If you haven't done your taxes yet, this ad from H&R Block might make you feel even more anxious.
"The Affordable Care Act means big changes this year when you file your taxes," says the young woman in the ad, with a smug smile. She then claims to have read "all 900 pages" of the law so she can offer you a "solution."
We wanted more details about whether the federal law was really making this year's taxes more difficult, so we asked Meg Sutton, the tax firm's senior adviser for tax and health care services.
"The big changes are, really, just filing that return," she said. "And so, getting into the office, recording your income and your household size, that's the biggest change you'll see."
Except people have to do that every year. So we asked if there are new forms people have to file this year because of the health care law.
"No," said Sutton.
When we pressed her, she said the big change is in preparing for the new federal subsidies that millions of Americans will be able to apply for to help them buy individual health insurance policies next year. Because people can start signing up for plans from the new health insurance marketplaces as early as October of this year, a 2012 return could come in handy.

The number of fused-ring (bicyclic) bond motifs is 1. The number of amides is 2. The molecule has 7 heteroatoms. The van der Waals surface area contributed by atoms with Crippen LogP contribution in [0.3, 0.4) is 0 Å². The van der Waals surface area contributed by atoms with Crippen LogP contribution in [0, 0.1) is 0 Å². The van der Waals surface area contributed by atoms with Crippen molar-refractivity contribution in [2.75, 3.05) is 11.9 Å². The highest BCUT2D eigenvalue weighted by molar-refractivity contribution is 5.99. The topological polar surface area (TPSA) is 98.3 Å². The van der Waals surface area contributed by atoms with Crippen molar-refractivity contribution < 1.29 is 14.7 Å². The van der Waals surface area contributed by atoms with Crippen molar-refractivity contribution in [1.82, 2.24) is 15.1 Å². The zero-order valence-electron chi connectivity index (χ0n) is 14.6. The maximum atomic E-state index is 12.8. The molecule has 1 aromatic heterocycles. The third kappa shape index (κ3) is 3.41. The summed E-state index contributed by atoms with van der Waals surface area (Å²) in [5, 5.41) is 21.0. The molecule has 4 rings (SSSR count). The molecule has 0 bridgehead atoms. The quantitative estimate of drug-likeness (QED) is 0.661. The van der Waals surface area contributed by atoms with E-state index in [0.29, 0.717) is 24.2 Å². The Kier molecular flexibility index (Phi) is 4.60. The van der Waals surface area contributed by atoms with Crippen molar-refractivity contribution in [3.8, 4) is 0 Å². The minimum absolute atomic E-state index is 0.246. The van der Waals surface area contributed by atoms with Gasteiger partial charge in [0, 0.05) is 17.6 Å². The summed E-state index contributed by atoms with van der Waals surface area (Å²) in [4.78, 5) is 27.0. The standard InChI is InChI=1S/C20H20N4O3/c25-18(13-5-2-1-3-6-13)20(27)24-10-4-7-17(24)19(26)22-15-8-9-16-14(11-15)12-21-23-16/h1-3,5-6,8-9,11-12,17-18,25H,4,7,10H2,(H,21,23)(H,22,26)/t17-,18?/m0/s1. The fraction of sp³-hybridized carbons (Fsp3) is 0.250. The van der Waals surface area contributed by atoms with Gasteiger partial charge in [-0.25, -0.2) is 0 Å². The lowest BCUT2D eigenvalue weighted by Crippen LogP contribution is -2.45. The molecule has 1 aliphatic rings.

"The 2012 tax return will be used to establish a baseline to determine your eligibility for a tax credit to pay for health care benefits," Sutton said.
Eligibility for the new health insurance subsidies will be based on income and family size. Information from 2012 tax returns — the returns people are filing this year — should be automatically pulled up on a computer screen when people apply for the subsidies this fall.
"But it's just a baseline," says Tara Straw, of the advocacy group Health Care for America Now, which supports the Affordable Care Act.
"Nothing in that return locks people into a certain income or a certain family composition that is unchangeable if it's not representative of their actual situation in 2014," Straw says.
What will actually determine whether people get a subsidy, and how big it will be, isn't what they report on their tax forms this year at all, but how much they estimate they'll make in 2014. That could be the same as what's on their tax form this year, or it could be very different.
So when Straw sees the H&R Block ad saying the Affordable Care Act means big changes this year when you file your taxes, she says it's "fairly misleading."
"Unfortunately right now, with this ad, it sounds like they're just trying to drum up business by emphasizing complications," she says.
A recent poll shows two-thirds of Americans don't really understand the health care law. Straw acknowledges that's a problem.
"That's actually where companies like H&R Block could be doing a real service if they're actually using their outreach to the community to help educate people on the benefits," says Straw.
H&R Block says it's doing that by offering all its customers a free health care and tax review this year that they say takes about five minutes. They also have a guide to how the law might affect different tax profiles. But as far as filing any new tax forms related to the health care law, those will come in April of 2015.
This story is part of a partnership with NPR, Colorado Public Radio and Kaiser Health News.